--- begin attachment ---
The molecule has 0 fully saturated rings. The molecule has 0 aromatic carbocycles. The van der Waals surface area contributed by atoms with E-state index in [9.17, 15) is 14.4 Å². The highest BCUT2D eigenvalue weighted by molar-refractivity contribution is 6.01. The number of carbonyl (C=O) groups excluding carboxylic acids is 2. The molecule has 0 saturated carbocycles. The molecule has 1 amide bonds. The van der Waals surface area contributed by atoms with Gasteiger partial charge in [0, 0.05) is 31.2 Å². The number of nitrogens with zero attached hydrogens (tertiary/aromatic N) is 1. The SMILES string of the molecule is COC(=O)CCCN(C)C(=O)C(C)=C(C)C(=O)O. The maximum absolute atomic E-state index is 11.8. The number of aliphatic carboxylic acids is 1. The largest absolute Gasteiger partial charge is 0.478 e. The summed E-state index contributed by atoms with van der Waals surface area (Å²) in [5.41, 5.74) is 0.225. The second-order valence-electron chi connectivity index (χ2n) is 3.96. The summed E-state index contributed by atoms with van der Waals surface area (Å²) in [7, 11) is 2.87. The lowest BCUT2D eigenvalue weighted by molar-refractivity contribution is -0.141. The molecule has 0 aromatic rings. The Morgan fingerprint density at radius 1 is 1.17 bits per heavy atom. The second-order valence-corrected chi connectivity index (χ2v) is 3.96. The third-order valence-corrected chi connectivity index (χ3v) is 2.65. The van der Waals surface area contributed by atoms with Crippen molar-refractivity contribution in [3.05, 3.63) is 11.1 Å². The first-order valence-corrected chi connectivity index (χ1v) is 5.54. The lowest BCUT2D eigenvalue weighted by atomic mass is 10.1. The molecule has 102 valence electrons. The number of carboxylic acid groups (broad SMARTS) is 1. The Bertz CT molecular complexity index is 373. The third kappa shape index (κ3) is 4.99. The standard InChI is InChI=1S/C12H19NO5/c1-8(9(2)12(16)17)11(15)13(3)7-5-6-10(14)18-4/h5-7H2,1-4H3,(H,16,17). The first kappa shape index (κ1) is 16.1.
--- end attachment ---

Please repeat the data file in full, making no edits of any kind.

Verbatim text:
The molecule has 0 fully saturated rings. The molecule has 0 aromatic carbocycles. The van der Waals surface area contributed by atoms with E-state index in [9.17, 15) is 14.4 Å². The highest BCUT2D eigenvalue weighted by molar-refractivity contribution is 6.01. The number of carbonyl (C=O) groups excluding carboxylic acids is 2. The molecule has 0 saturated carbocycles. The molecule has 1 amide bonds. The van der Waals surface area contributed by atoms with Gasteiger partial charge in [0, 0.05) is 31.2 Å². The number of nitrogens with zero attached hydrogens (tertiary/aromatic N) is 1. The SMILES string of the molecule is COC(=O)CCCN(C)C(=O)C(C)=C(C)C(=O)O. The maximum absolute atomic E-state index is 11.8. The number of aliphatic carboxylic acids is 1. The largest absolute Gasteiger partial charge is 0.478 e. The summed E-state index contributed by atoms with van der Waals surface area (Å²) in [5.41, 5.74) is 0.225. The second-order valence-electron chi connectivity index (χ2n) is 3.96. The summed E-state index contributed by atoms with van der Waals surface area (Å²) in [7, 11) is 2.87. The lowest BCUT2D eigenvalue weighted by molar-refractivity contribution is -0.141. The molecule has 0 aromatic rings. The Morgan fingerprint density at radius 1 is 1.17 bits per heavy atom. The second-order valence-corrected chi connectivity index (χ2v) is 3.96. The third-order valence-corrected chi connectivity index (χ3v) is 2.65. The van der Waals surface area contributed by atoms with Crippen molar-refractivity contribution in [3.05, 3.63) is 11.1 Å². The first-order valence-corrected chi connectivity index (χ1v) is 5.54. The lowest BCUT2D eigenvalue weighted by atomic mass is 10.1. The molecule has 102 valence electrons. The number of carboxylic acid groups (broad SMARTS) is 1. The Bertz CT molecular complexity index is 373. The third kappa shape index (κ3) is 4.99. The standard InChI is InChI=1S/C12H19NO5/c1-8(9(2)12(16)17)11(15)13(3)7-5-6-10(14)18-4/h5-7H2,1-4H3,(H,16,17). The first kappa shape index (κ1) is 16.1.